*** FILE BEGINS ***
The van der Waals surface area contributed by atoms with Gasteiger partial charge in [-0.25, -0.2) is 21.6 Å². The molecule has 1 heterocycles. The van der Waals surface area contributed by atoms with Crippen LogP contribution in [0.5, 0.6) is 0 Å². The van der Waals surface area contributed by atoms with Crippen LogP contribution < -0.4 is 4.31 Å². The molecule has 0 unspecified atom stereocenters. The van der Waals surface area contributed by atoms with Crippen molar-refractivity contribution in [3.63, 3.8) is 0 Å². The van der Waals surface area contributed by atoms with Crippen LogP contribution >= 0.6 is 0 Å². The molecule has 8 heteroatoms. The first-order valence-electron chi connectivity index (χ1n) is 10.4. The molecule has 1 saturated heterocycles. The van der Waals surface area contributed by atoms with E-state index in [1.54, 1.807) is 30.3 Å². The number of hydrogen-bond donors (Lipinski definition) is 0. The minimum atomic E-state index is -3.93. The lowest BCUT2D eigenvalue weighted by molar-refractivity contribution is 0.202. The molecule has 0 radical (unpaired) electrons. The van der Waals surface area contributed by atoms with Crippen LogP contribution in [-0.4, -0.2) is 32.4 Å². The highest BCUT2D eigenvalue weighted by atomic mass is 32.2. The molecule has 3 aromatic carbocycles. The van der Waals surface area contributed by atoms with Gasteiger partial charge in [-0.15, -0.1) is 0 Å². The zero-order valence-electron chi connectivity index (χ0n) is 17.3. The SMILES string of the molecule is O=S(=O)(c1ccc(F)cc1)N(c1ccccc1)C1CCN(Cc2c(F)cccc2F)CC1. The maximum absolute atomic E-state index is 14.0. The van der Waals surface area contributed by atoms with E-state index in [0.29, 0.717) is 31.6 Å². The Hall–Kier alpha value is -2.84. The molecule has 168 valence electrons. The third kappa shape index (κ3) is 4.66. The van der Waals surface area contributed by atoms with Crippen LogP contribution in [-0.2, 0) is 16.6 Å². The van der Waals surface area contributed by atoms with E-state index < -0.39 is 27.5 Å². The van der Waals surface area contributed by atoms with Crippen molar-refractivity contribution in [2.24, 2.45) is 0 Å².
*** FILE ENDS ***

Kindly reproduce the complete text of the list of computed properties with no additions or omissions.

The van der Waals surface area contributed by atoms with Gasteiger partial charge in [-0.25, -0.2) is 21.6 Å². The molecule has 1 heterocycles. The van der Waals surface area contributed by atoms with Crippen LogP contribution in [0.5, 0.6) is 0 Å². The van der Waals surface area contributed by atoms with Crippen LogP contribution < -0.4 is 4.31 Å². The molecule has 0 unspecified atom stereocenters. The van der Waals surface area contributed by atoms with Crippen molar-refractivity contribution in [3.63, 3.8) is 0 Å². The van der Waals surface area contributed by atoms with Crippen LogP contribution >= 0.6 is 0 Å². The molecule has 8 heteroatoms. The first-order valence-electron chi connectivity index (χ1n) is 10.4. The molecule has 1 saturated heterocycles. The van der Waals surface area contributed by atoms with E-state index in [1.54, 1.807) is 30.3 Å². The number of hydrogen-bond donors (Lipinski definition) is 0. The minimum atomic E-state index is -3.93. The lowest BCUT2D eigenvalue weighted by molar-refractivity contribution is 0.202. The molecule has 0 radical (unpaired) electrons. The van der Waals surface area contributed by atoms with Crippen LogP contribution in [-0.4, -0.2) is 32.4 Å². The highest BCUT2D eigenvalue weighted by atomic mass is 32.2. The molecule has 3 aromatic carbocycles. The van der Waals surface area contributed by atoms with Gasteiger partial charge in [-0.15, -0.1) is 0 Å². The zero-order valence-electron chi connectivity index (χ0n) is 17.3. The SMILES string of the molecule is O=S(=O)(c1ccc(F)cc1)N(c1ccccc1)C1CCN(Cc2c(F)cccc2F)CC1. The maximum absolute atomic E-state index is 14.0. The van der Waals surface area contributed by atoms with E-state index in [0.29, 0.717) is 31.6 Å². The Hall–Kier alpha value is -2.84. The molecule has 168 valence electrons. The third kappa shape index (κ3) is 4.66. The van der Waals surface area contributed by atoms with Crippen LogP contribution in [-0.2, 0) is 16.6 Å². The van der Waals surface area contributed by atoms with E-state index < -0.39 is 27.5 Å². The van der Waals surface area contributed by atoms with Crippen molar-refractivity contribution in [2.24, 2.45) is 0 Å².